User-based licensing

As a fan of good type, I'm curious as to why more designers and foundries haven't thought about moving to desktop licensing models that go beyond the traditional "x number of users can use the font in any sort of project and the cost goes up as x increases."

Obviously, it's impossible to make a living from free/libre fonts, so unless somebody with deep pockets comissions one, that's out as a model, but what about, say, use based licensing: home/hobbyist users pay less than people looking to use the font in commercial projects. Enforcement could be tricky, but I can think of a couple things that would help. The non-commercial version could potentially be named differently ("NC" or "Home" could be appended to the name). Also, the non-commercial edition could be shipped only as a TTF, which would make it unsuitable for use with large-scale printing.

Has anyond tried this? Was it unsuccessful? Or is the home market simply too small to be worth spending time on?
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  • James PuckettJames Puckett Posts: 1,421
    Has anyond tried this? Was it unsuccessful? 

    I used to offer student/non-commercial licenses through MyFonts. I noticed that most of the people buying them were graphic design studios in wealthy European nations—mostly Switzerland—who were too cheap to pay full price. 

    Also, the non-commercial edition could be shipped only as a TTF, which would make it unsuitable for use with large-scale printing.

    TTF fonts work just fine for offeset printing.

  • Ray LarabieRay Larabie Posts: 624
    I tried personal use licenses a few years ago and there were largely ignored. Those that weren't purchased by design studios were used for small businesses. It's a dead end because nobody needs to buy a font for personal use. If someone's making a birthday card or a lost cat poster, there's probably something already installed on their computer that will do the trick.
  • @ James:
    So basically, people are were dishonest and cheating was rife. How sad.

    @ Ray:
    I've noticed that you seem to offer desktop use of most of your fonts for free and only charge for web and ebook use. Isn't that a form of alternative licensing based on prospective end use, even if the criteria are a little different than a simple commercial/noncommercial split?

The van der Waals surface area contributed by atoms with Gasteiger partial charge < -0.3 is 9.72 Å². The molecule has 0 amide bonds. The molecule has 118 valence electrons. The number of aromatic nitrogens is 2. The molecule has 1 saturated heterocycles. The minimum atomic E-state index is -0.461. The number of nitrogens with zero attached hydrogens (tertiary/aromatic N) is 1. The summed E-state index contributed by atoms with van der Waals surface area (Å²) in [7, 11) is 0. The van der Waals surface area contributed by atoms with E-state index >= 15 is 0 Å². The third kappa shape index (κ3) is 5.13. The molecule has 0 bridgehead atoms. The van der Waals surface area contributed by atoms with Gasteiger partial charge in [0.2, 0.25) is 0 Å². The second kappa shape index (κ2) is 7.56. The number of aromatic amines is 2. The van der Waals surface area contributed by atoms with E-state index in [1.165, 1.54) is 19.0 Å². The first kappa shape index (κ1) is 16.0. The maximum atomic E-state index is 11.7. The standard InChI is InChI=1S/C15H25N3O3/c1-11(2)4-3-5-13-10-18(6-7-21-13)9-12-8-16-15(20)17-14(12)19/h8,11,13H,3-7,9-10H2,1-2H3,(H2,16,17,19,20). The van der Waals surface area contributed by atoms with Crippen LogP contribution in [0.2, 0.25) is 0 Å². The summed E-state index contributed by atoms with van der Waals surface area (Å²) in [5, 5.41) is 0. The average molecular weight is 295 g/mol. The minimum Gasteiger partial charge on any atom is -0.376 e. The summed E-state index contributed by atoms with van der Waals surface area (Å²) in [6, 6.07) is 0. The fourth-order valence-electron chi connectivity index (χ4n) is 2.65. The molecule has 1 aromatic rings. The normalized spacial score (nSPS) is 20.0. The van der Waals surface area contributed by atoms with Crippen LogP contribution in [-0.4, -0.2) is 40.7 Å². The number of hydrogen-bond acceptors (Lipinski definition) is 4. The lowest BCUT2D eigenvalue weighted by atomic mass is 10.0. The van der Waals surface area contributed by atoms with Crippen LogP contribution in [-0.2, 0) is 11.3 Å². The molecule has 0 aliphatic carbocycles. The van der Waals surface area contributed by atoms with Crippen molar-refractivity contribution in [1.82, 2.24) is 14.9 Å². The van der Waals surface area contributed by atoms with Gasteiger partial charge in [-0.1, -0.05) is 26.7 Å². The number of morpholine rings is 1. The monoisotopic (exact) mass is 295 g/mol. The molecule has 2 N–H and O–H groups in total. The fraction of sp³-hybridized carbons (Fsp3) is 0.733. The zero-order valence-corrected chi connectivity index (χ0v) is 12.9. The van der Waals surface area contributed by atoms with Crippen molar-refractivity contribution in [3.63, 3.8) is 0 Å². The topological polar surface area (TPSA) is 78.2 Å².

• Ray LarabieRay Larabie Posts: 624
    Yes, it's similar and much like the personal use license experiment, it didn't really pay off either. A little bit, but certainly not enough to make it worth doing. But at least free commercial desktop fonts have some promotional benefit  . . . that I can't quantify. That's not the case with a commercial/personal split. Free desktop fonts end up getting installed on computers. Being present in someone's font list could lead to someone seeking an alternative license. But offering a low cost personal use license doesn't have the same effect. Even if your personal use license is $5, people probably aren't going to fill their font folders with random $5 fonts.
  • Obviously, it's impossible to make a living from free/libre fonts,
    I respectfully disagree. Any one who wants to do this can do it. The problem is people dont want to try... perhaps because they share your kindly mistaken idea that its "obviously impossible" :)

    Impallari is doing alright with it. Vernon Adams was before his accident. Most people who release libre fonts because I show up having already organised the funding don't try to do it themselves, they just take the money and treat it like any other job.

    Also: Custom type owned by the client is libre type, usually overlooked
  • It's also possible to release fonts under a permissive license after a Kickstarter. Fonts projects on Kickstarter have usually worked out well (Exo 2, Thomas Phinney and a few others). I'd say the field has not been tried extensively.
  • There are also alternative funding models to the street performer protocol used on kickstarter that may have better yeilds
  • Interesting. I hadn't really thought of ways of making a living from free/libre fonts apart from getting commissioned to create them by large companies like Google.
  • Michael, to your original question, Dalton Maag just switched to something like this model - except the non-commerical usage license is $0, and full font files are available for download - and redistribution - from their homepage. So designers can do what they naturally do and share copies of fonts with their colleagues, and only pay when they actually use them in a commercial project.

    Ray, thanks for your insights here. I figure that you might be the most prolific designer who has attempted to make fonts graits for personal use and somehow upselling them; its interesting to hear that you had little luck upselling personal use licenses. When you say,

    Being present in someone's font list could lead to someone seeking an alternative license.
    Do you still see sales for commercial licenses upsold from the gratis fonts you published in the 90s/00s?
  • Epic :) Thanks!!
  • Also, TTF was never really unsuitable for any "large scale printing", except maybe in the 1990s, where some printers had trouble printing these fonts. I mean, that is in times where OTF didn't exist at all.

    This is a puzzling myth, similar to the one that TTF fonts somehow "have" a UPM size of 2048 (while in fact 98% have a UPM size of 1000).
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